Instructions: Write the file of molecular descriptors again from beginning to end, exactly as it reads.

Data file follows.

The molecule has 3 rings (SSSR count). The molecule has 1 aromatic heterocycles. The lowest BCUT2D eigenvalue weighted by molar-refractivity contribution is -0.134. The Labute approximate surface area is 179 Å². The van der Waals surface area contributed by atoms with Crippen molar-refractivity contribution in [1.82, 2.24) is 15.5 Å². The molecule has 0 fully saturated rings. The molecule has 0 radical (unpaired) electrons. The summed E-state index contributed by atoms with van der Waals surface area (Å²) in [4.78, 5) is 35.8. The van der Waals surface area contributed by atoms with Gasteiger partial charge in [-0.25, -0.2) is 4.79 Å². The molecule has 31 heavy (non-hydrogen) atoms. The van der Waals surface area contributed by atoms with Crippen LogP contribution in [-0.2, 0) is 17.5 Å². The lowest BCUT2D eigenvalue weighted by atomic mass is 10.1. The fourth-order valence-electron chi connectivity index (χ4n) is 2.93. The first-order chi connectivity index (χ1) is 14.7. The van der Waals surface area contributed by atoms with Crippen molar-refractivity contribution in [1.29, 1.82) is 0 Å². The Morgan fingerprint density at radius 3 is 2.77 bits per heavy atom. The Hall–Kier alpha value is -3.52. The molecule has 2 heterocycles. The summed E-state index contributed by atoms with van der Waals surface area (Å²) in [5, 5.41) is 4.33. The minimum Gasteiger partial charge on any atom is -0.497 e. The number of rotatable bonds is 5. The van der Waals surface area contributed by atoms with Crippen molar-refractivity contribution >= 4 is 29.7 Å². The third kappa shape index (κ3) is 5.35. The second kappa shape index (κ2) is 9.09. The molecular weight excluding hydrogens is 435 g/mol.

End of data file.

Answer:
The molecule has 3 rings (SSSR count). The molecule has 1 aromatic heterocycles. The lowest BCUT2D eigenvalue weighted by molar-refractivity contribution is -0.134. The Labute approximate surface area is 179 Å². The van der Waals surface area contributed by atoms with Crippen molar-refractivity contribution in [1.82, 2.24) is 15.5 Å². The molecule has 0 fully saturated rings. The molecule has 0 radical (unpaired) electrons. The summed E-state index contributed by atoms with van der Waals surface area (Å²) in [4.78, 5) is 35.8. The van der Waals surface area contributed by atoms with Gasteiger partial charge in [-0.25, -0.2) is 4.79 Å². The molecule has 31 heavy (non-hydrogen) atoms. The van der Waals surface area contributed by atoms with Crippen LogP contribution in [-0.2, 0) is 17.5 Å². The lowest BCUT2D eigenvalue weighted by atomic mass is 10.1. The fourth-order valence-electron chi connectivity index (χ4n) is 2.93. The first-order chi connectivity index (χ1) is 14.7. The van der Waals surface area contributed by atoms with Crippen molar-refractivity contribution in [1.29, 1.82) is 0 Å². The Morgan fingerprint density at radius 3 is 2.77 bits per heavy atom. The Hall–Kier alpha value is -3.52. The molecule has 2 heterocycles. The summed E-state index contributed by atoms with van der Waals surface area (Å²) in [5, 5.41) is 4.33. The minimum Gasteiger partial charge on any atom is -0.497 e. The number of rotatable bonds is 5. The van der Waals surface area contributed by atoms with Crippen molar-refractivity contribution >= 4 is 29.7 Å². The third kappa shape index (κ3) is 5.35. The second kappa shape index (κ2) is 9.09. The molecular weight excluding hydrogens is 435 g/mol.